By Amy Licence / Latest News / / 0 Comments

Little Hands

Located beside the Wincheap Primary School, Little Hands Children’s Centre has been providing essential services for families in the area for over a decade. Supporting children and their carers, its helpful staff and warm welcome have quickly made it a local favourite. On any given day, it might offer a combination of midwife clinic, developmental checks, lactation advice, play sessions, childminding courses, life skills, twins’ groups, mobile farms and more. It is impossible to estimate just how many Wincheap and Thanington families have benefited from the centre, a fact which the ward’s Labour council candidate, Paul Todd, decided to celebrate on Valentine’s Day this year.

On Thursday afternoon, Paul and his Labour activists spoke with parents at the school gates, many of whom warmly expressed their appreciation of the centre. Some recalled how reassured they had been, as new parents, by the support on offer, others praised the range of services, or the understanding they experienced when in difficulties. “They came and visited me at home when I was struggling,” said local mum Laura, “I had no idea they could do that. I felt so much better that they thought I mattered enough to do that.” Emma, who didn’t know many people in the area, had received an invitation to join a baby group, and felt accepted at once. “I had no idea what I was doing first time round, and I was so glad to meet other mothers going through the same issues, in an environment that wasn’t pressured or judgemental. They helped me find my feet.”

And yet, the wonderful Sure Start initiative came under attack when the Conservatives took power in 2010. Established twelve years before by Tessa Jowell, Labour MP for Dulwich and West Norwood, the intention of the centres was to “give the children the very best possible start in life,” a sentiment central to the building of strong, healthy families at the heart of our communities. Now though, a study by the Sutton Trust charity, suggests that up to 1,000 such centres may have been closed in the last eight years. “This is outrageous,” explains Mr Todd, “and the children who will be hit hardest by the closures are the most vulnerable among us, the very ones for whom the centres were created.”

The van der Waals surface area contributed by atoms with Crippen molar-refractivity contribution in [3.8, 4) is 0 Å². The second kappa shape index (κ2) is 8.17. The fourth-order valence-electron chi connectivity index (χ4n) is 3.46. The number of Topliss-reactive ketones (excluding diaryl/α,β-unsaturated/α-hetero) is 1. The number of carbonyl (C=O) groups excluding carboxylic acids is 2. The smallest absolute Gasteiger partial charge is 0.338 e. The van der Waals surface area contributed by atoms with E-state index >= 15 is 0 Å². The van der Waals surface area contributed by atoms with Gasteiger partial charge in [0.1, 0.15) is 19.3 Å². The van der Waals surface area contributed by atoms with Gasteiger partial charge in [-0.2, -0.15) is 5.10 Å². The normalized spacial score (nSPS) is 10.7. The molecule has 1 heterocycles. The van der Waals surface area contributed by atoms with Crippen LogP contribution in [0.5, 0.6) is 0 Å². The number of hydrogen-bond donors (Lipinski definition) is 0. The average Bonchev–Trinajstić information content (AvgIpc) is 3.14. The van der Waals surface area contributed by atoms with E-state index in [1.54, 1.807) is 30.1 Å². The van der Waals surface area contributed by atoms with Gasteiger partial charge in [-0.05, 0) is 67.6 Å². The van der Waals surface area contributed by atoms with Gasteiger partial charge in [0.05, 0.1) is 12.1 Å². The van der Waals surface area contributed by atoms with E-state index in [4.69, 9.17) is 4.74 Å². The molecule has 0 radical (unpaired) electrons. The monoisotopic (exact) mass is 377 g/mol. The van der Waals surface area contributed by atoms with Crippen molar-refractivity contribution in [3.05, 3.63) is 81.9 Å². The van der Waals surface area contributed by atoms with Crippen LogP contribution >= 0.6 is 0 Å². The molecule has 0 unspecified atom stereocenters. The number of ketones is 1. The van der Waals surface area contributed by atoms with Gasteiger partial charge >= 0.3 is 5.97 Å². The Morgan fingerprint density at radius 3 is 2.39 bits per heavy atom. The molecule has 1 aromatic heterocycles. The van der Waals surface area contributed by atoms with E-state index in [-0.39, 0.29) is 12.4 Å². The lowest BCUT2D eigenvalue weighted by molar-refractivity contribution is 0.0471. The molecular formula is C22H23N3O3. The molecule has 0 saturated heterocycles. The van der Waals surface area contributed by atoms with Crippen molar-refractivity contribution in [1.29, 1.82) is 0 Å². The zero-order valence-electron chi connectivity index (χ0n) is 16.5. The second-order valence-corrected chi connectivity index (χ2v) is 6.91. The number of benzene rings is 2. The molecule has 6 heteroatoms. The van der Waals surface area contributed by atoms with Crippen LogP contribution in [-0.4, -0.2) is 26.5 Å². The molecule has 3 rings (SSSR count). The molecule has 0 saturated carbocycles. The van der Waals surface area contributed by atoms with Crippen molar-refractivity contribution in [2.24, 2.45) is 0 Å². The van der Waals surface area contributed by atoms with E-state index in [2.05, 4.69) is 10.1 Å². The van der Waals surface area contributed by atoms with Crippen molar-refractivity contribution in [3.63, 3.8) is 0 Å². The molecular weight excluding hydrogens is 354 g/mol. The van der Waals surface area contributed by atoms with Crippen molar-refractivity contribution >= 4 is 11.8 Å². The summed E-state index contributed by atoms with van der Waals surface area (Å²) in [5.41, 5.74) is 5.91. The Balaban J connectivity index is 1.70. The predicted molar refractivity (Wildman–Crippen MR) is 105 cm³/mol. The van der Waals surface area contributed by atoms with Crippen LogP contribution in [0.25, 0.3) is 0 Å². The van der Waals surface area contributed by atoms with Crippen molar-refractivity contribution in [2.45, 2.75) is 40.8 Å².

On Thursday, Paul Todd and his fellow activists collected dozens of signatures in support of the Little Hands Centre, covering both sides of a large Valentine’s card and spilling onto a separate sheet. Parents, carers, grandparents, friends and children were keen to show their appreciation for the centre, for what it gives the community and the hard work of all its staff. There was a lot of love for the Sure Start Centre this Valentine’s Day. Labour councillors in Canterbury, present and future, will continue to fight to preserve the rights and needs of our children and families.

By Amy Licence / Latest News / / 0 Comments

Valentine’s day this year falls eleven weeks before residents in Canterbury, Whitstable and Herne Bay go to the polls to elect their new city council. Keen to improve their home towns for the better, prospective Labour Councillors have been posting letters to Simon Cook, the current Leader of the Council, and of the Conservative Group. These heart-felt missives ask Mr Cook why the Council’s recent decisions suggest that they do not love their city as much as they might, or listen to the wishes of its residents.